A Smoker's Guide to New York City
Despite not one but two smoking bans, you can still smoke in Manhattan—if you know where to go
From the Print Edition:
Jay-Z, May/June 2009
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Also keeping up the tradition of cigar hospitality is De La Concha, a business formerly owned by Lionel Melendi before Davidoff acquired it in 2006. (Ron Melendi, Lionel's son, runs the shop today.) De La Concha has a bustling lounge in the front of the store that provides a smoking bastion for the constant foot traffic of Sixth Avenue.
De La Concha is one of the many cigar lounges clustered in the 50s in midtown Manhattan, forming a "cigar belt," or "cigar band," of places to puff. Barclay-Rex (on Lexington Avenue) offers not only floor-to-ceiling cigars, but a series of humidified lockers and a lounge that is usually full at lunchtime. It's a cozy room with about a dozen chairs, magazines, a coffee machine and a television. Don't let the abrupt nature of the staff intimidate you, especially that of shop co-owner Billy Rella. He might have the no-nonsense demeanor of an old-world chophouse waiter, but he is very accommodating and knowledgeable. His rules are simple: don't argue about online prices and don't even think about smoking something in the lounge that you didn't buy at the shop. The latter is a simple code of conduct that applies, really, to every cigar shop with a lounge, and is part of the etiquette that should be followed if you're going to park yourself in a lounge's chair. You should just be thankful that a warm, dry place is being provided for you to enjoy your cigar.
If New York's cigar shops have gone out of their way to provide comfortable smoking environments, then the venerable Nat Sherman has turned this business model into a full-fledged production. The new three-tiered smoking landmark, formerly located across the street, resides in its own freestanding building on East 42nd Street, in between the New York Public Library and Grand Central Station, with an Edwardian-era, Londonesque façade that is both out of place and fascinating. When you pass under the shop's trademark bronze beacon clock mounted over the front door, you feel as though you've just walked onto an elaborate Broadway set. This was by design—Hollywood set designer Charles McMarry was commissioned to make each customer feel like a cast member. There are seats in the vault-like cigar-locker room, but the main attraction is one flight down where you'll find the underground Johnson Club Room, the shop's inner-sanctum cigar lounge. It is a swanky, fully furnished membership club with limited access to nonmembers.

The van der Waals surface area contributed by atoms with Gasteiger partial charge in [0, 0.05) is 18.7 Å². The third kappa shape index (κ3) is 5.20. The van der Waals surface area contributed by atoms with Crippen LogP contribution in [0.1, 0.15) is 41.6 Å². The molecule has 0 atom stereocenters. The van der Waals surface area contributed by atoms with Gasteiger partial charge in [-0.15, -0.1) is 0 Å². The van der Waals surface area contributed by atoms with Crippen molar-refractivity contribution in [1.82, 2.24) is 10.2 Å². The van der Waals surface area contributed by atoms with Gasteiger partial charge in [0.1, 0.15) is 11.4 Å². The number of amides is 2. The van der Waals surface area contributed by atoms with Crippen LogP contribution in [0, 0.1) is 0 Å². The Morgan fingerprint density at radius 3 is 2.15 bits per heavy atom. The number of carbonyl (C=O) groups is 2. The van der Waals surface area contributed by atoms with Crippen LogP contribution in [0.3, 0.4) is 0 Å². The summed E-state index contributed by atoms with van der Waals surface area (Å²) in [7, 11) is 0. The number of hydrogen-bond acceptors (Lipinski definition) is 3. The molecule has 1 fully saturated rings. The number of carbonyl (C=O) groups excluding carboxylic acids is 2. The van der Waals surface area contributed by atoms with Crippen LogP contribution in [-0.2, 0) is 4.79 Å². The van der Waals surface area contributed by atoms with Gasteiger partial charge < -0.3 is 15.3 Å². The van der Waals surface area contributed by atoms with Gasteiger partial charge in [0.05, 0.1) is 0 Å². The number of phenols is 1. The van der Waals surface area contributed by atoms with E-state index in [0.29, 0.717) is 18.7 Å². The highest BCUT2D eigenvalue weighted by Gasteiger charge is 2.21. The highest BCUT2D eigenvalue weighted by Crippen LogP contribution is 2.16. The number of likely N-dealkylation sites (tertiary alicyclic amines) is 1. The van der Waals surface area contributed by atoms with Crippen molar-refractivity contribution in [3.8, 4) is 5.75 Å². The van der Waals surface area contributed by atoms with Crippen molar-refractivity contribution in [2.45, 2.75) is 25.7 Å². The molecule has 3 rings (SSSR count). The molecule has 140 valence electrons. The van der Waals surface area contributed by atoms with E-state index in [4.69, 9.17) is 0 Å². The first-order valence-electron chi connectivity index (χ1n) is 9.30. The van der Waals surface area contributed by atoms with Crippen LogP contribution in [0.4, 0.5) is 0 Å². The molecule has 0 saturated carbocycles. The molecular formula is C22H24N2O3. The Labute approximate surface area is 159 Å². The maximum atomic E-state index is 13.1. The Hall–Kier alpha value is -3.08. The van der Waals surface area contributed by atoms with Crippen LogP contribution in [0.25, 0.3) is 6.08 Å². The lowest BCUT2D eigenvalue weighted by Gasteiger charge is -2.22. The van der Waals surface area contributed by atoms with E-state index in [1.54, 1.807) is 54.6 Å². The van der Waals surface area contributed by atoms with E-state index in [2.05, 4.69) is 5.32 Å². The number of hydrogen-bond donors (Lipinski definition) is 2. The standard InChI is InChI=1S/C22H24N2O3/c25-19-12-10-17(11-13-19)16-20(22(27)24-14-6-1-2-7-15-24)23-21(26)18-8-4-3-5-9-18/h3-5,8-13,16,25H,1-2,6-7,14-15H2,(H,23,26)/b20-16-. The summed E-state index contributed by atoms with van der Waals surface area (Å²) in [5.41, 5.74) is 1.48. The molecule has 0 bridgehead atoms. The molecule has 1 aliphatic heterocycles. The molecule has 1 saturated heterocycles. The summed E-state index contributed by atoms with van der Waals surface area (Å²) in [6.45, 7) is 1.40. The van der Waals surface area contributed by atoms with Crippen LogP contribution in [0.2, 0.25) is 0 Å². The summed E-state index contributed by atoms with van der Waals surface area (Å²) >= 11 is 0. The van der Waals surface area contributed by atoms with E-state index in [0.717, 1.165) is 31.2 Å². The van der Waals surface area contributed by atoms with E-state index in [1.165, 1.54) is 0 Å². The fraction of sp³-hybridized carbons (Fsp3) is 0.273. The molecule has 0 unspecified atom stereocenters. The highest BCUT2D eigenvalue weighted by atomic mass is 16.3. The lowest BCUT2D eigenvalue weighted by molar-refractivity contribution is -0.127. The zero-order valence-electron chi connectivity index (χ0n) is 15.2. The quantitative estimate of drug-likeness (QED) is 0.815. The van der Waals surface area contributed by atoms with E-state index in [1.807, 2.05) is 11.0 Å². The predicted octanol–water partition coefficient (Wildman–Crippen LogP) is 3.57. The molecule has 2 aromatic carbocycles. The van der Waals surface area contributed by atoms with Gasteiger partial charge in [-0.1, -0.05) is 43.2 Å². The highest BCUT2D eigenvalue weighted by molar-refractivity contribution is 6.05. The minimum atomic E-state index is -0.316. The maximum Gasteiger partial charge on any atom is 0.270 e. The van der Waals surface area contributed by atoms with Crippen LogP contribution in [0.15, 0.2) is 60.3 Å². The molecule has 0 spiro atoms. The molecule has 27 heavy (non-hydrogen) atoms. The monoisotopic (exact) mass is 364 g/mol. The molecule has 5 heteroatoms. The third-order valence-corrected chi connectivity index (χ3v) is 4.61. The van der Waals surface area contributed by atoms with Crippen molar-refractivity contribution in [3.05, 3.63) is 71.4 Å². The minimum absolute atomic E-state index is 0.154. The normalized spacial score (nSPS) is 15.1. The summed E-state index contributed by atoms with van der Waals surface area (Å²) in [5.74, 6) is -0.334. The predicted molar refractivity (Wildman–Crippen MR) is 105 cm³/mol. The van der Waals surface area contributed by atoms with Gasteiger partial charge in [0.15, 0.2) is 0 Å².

Walking out of Nat Sherman only a few steps puts the smoker squarely in front of Grand Central Station, which, in a way, is a sad reminder of all the previously smoke-friendly sanctuaries that did not survive New York's twin smoking bans. The Campbell Apartment is a wainscoted hideaway above the station's marble halls and used to be an elegant space for enjoying fine cigars. Hospitality Holdings Group saw to it that all the historical architectural details of the space remained intact, but could not restore cigar smoking as a practice. It did not, however, abandon it as an institution. The company added a cigar bar to its portfolio of cocktail lounges when it carved The Carnegie Club out of the back of Carnegie Hall in 1996, bringing theater- and concertgoers the luxury of a pre- or postshow cigar. The Club has a voluminous variety of spirits behind the bar and a creative cocktail list. There's also a cigar menu, and a cutting fee if you bring your own. Like wine, the cigars are marked up anywhere from 100 to 200 percent from suggested retail price—typical for a New York City cigar bar—but this is how a place like The Carnegie Club ensures that the requisite 10 percent of its revenues comes from tobacco sales or humidor rental fees, a requirement to qualify as a cigar bar in New York City.
One new destination, Beekman Bar And Books, found a clever way to get around the smoking laws, bringing a much needed spirits bar and cigar lounge to the east side of midtown Manhattan. The bar is part of the international Bar And Books chain and satisfies the city's statute by sealing off its cigar-smoking room from the rest of the space, forming a well-ventilated lounge within a lounge. Waitstaff are forbidden to enter, and smoking is prohibited outside the room. "It was very challenging," says managing partner Ben Scorah. "Our attorneys spent a lot of time investigating New York's smoking laws before we came to this arrangement, and it was very expensive."